Ive asked this question frequently and most of the elite level player I talk to dont have a silver bullet for it. just simplify things in your mind, focus on one thing, or think about nothing at all. getting the toss in a good place (not too low or too forward or too far.back) and letting.the arm go are.the only technical pointers I remember hearing
     
  35. Cheetah

    Cheetah Hall of Fame

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    It's interesting that Pat's 11-5 tip appears to have had a positive effect on people's serves that have tried it.
    Nice.
     
  36. Moz

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    I've watched all the videos and found them interesting. I find Rafter's style of play a strange choice to improve a rec player's game and I find his natural ability seems to hinder his ability to effectively deliver the information rather than enhance it. That’s just personal I suppose.

    There is an element of "the lady doth protest too much" about it being applicable to "rec" players. The bottom line is that serve and volleying is very rare in all circles of singles tennis because it's so difficult and not very effective. It's encouraging to be told that s & v can still work but it's always players like Rafter and Cash who are saying it. However, in my tournament experience, this is bollocks unless you're on grass.

    All the kick serve stuff is interesting and I doubt anyone would argue against its effectiveness generally. But to make dramatic strides with it in your game would usually mean pairing it with a distinct style (as Rafter did). A style that no longer seems to work.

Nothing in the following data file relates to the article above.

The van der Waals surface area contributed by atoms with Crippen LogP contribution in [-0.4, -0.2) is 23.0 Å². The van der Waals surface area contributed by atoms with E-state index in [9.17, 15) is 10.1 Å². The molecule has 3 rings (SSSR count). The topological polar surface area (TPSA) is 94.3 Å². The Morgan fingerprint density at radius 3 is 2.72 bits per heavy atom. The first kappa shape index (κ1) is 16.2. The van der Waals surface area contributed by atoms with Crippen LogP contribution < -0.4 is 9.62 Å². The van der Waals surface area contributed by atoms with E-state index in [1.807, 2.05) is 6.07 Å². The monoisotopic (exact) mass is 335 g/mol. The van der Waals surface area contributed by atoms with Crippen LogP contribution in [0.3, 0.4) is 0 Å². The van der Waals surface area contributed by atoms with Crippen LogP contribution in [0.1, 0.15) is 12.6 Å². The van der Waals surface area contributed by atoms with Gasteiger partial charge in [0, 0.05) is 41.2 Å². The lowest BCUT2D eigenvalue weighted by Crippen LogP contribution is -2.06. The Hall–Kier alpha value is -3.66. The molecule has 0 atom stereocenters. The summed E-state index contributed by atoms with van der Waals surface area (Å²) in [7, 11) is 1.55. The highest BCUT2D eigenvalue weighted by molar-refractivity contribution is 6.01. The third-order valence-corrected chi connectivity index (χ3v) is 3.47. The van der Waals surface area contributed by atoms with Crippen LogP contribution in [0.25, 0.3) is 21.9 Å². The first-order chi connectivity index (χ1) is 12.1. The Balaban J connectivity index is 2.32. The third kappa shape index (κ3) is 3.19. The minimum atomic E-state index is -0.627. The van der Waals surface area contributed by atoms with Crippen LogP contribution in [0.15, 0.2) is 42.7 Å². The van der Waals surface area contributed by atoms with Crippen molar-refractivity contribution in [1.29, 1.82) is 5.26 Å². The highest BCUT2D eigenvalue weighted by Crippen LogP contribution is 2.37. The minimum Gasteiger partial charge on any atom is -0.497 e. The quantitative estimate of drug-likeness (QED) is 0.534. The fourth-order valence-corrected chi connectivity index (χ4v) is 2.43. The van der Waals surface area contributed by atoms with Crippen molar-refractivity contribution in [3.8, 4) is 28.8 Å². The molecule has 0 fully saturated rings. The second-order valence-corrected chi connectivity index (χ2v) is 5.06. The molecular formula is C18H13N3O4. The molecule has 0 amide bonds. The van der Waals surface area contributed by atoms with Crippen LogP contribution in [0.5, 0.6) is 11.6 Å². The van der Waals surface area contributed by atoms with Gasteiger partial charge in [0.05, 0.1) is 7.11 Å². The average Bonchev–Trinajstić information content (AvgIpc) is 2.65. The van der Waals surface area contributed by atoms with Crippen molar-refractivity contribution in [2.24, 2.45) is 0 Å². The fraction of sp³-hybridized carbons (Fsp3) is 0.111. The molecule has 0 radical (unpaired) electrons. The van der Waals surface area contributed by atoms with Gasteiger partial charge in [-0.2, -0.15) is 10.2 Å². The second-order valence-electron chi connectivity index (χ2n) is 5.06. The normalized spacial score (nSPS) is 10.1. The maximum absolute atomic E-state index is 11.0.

Another thing I have noticed in extensive tournament play at the 4.5 and 5.0 levels is that the effectiveness of serving decreases dramatically as the match goes on. This isn't because of some exquisite in-game adjustments on behalf of the players. It’s mainly because the balls are completely knackered and become less and less responsive. This is not something a professional is likely to appreciate but it has a huge influence on the rec player’s serve.
     
  37. LeeD

    LeeD Bionic Poster

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    Kinda agree a S/V game is just too much physical work for most rec players...5.0 and under, because most are not in shape to sprint after shots, hit winning or forcing shots from weird positions, and do it over and over again.
    Basically, we're just not athletic 6'3" Rafter's, Cash's, or Edbergs.
    And playing doubles mostly, I find my twist serves around chin high (I lost the motion, or the direction) just solicits a low level lob over my netperson, who can't reach it, forcing me to hobble back to cover it, as my netperson just stand there agape at the mouth right in my line of fire....so what can I do, except lob over their netperson starting a push game.
    Even in singles, while the heart wants to attack, the lungs say no, to stay back and trade groundies.
    Get in better shape? Are you kidding? I'm 64, hobbled by injury, living out the last of my days.
     
  38. Overdrive

    Overdrive Legend